Magnavox Odyssey

This is the Magnavox Odyssey. Put on the market in 1972, it was the very first home video game system. There are no chips in it, and it doesn't use programmable cartridges. The system was normally powered by six C cell batteries, though an optional power adapter was available. The purchaser received playing cards, dice, poker chips, and other things more normally associated with board games. Scores had to be kept on paper.

Image: The Odyssey

The Odyssey only generates white dots or blocks on the television. To give the games some sort of setting, plastic screens (called overlays) are stuck to the television using static cling. Eleven different overlays came with the Odyssey, in two sizes each. The smaller set was for 18-inch to 21-inch screens, the larger set fit 23-inch to 25-inch screens.

Included overlays were for Tennis, Football, Hockey, Ski, Submarine (shown here), Cat and Mouse, Haunted House, Analogic, Roulette, States, and Simon Says. Table Tennis did not use an overlay.

Image: Game Overlay

Included with the Odyssey were six Game Cards. These are the equivalent of cartridges, but they don't include any components. All they do is make connections between the pins of the Game Card Slot. These Game Cards also acted as the power switch for the Odyssey - if there is a card in the slot, the power is on.

Image: Game Wafer

Each game card may be used for multiple games, depending on the screen overlay and the rules in the rule book. Game Card #1 is used for Table Tennis. Game Card #2 is used for Ski and Simon Says. Game Card #3 is used for Tennis, Football (for passing and kicking plays), Hockey, and Analogic. Game Card #4 is used for Football (for running plays), Cat and Mouse, and Haunted House. Game Card #5 is used for Submarine. Game Card #6 is used for Roulette and States.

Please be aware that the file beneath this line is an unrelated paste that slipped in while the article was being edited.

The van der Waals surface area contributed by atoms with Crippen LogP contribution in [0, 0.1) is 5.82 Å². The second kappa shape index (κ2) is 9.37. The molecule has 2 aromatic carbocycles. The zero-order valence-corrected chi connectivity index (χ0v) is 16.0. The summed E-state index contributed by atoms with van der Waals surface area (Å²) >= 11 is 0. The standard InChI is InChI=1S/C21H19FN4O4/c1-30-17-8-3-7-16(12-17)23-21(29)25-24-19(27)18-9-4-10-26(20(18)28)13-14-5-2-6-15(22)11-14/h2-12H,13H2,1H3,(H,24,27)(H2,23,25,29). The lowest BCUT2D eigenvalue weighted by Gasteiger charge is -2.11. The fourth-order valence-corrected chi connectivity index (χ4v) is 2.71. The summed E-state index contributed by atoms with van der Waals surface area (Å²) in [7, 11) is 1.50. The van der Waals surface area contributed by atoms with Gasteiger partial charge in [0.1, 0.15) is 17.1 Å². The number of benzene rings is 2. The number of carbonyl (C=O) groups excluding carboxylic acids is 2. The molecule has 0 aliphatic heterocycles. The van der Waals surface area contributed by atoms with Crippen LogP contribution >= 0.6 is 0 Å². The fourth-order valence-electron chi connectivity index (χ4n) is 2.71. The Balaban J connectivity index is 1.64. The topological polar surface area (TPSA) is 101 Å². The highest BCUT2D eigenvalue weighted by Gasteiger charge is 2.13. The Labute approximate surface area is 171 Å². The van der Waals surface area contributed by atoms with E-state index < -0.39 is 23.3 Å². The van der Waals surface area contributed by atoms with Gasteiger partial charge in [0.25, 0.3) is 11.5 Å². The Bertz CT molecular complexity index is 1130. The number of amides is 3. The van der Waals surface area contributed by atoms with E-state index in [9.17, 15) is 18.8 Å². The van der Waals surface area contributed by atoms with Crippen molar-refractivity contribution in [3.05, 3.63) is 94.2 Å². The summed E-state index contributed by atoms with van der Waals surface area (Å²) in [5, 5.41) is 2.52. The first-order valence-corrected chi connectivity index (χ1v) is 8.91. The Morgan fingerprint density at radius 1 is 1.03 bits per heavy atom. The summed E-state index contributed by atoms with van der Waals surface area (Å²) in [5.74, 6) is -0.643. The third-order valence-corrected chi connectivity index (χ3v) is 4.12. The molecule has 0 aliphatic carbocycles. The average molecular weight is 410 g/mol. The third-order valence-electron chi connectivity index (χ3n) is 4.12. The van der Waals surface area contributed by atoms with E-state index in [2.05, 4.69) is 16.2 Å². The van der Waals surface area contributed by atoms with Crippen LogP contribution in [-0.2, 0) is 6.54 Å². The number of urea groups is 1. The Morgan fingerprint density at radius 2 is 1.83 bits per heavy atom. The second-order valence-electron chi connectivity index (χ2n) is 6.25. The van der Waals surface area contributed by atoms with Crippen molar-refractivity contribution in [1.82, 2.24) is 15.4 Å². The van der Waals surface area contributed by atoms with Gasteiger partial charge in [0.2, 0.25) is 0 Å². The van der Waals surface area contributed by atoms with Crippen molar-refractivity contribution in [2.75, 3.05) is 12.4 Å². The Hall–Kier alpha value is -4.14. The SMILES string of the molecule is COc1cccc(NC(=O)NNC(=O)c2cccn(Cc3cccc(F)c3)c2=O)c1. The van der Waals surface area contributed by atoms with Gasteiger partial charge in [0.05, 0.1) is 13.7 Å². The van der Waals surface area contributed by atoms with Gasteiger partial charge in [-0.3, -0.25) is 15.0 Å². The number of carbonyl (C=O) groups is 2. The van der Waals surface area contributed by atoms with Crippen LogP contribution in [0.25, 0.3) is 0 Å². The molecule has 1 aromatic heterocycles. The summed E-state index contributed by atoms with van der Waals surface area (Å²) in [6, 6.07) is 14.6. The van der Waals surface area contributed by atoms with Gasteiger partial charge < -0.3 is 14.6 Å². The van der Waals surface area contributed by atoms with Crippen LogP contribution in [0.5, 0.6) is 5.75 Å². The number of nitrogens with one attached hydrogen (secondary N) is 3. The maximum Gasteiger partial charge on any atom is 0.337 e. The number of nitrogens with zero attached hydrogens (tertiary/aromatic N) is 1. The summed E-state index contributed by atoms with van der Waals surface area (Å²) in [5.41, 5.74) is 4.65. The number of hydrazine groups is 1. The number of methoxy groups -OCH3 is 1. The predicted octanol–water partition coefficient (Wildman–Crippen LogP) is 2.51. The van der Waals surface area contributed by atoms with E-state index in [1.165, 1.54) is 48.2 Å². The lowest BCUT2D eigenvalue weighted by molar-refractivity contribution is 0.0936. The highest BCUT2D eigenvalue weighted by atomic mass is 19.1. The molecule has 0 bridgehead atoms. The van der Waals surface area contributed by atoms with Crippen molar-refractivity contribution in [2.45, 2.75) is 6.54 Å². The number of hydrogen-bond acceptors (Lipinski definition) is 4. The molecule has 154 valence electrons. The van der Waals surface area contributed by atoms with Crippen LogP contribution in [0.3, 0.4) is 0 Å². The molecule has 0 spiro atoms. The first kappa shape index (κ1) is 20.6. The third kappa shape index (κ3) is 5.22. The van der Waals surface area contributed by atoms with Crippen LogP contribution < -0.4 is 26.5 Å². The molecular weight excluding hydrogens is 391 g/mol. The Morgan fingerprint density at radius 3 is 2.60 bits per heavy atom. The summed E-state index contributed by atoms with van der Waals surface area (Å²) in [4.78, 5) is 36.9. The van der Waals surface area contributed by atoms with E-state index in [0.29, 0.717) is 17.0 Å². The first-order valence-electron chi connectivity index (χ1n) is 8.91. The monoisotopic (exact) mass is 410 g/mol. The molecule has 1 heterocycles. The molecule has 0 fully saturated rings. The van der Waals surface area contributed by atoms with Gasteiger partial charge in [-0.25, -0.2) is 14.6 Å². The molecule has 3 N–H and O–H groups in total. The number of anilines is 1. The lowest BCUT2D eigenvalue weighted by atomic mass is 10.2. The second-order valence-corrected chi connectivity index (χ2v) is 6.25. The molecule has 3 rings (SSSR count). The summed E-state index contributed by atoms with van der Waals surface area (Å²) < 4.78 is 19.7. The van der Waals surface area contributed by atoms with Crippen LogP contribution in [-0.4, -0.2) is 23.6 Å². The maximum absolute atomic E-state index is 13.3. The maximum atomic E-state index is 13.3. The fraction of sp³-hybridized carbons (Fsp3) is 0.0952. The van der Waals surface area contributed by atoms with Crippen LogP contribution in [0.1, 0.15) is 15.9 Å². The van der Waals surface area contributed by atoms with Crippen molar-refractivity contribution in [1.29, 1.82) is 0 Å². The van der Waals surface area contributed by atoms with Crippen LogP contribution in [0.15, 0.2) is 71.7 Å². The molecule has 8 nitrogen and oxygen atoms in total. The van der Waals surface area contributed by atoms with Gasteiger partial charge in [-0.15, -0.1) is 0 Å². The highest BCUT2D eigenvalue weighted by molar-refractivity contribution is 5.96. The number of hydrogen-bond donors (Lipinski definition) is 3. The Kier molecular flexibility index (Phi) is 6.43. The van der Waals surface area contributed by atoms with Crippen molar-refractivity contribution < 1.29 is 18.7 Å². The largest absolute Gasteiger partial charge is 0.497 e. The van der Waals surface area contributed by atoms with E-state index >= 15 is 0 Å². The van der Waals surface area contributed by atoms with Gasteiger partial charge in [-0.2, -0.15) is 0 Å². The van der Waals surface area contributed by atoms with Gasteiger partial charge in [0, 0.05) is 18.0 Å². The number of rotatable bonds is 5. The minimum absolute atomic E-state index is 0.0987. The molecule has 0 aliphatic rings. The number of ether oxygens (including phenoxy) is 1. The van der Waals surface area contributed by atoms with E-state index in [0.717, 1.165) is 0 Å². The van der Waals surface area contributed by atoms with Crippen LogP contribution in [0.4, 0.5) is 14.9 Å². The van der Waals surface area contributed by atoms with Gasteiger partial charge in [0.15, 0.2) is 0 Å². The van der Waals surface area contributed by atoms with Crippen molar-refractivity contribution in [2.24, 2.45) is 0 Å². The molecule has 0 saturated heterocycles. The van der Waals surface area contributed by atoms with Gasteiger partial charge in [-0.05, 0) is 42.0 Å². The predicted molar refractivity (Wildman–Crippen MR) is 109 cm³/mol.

As unusual as the Odyssey itself are its Player Controls. Each unit shipped with two of these strange looking contraptions. On the right hand side of the box, is the knob that controls vertical movement. On the left are the knobs that control horizontal movement (larger knob) and "English" (smaller knob). On top is the Reset button. These controls were used differently for different games, and both had to be used, positioned front-to- back, to play Submarine.

Image: Game Controller

[Hrothgar's Cool Old Junk Page] 1998-05-24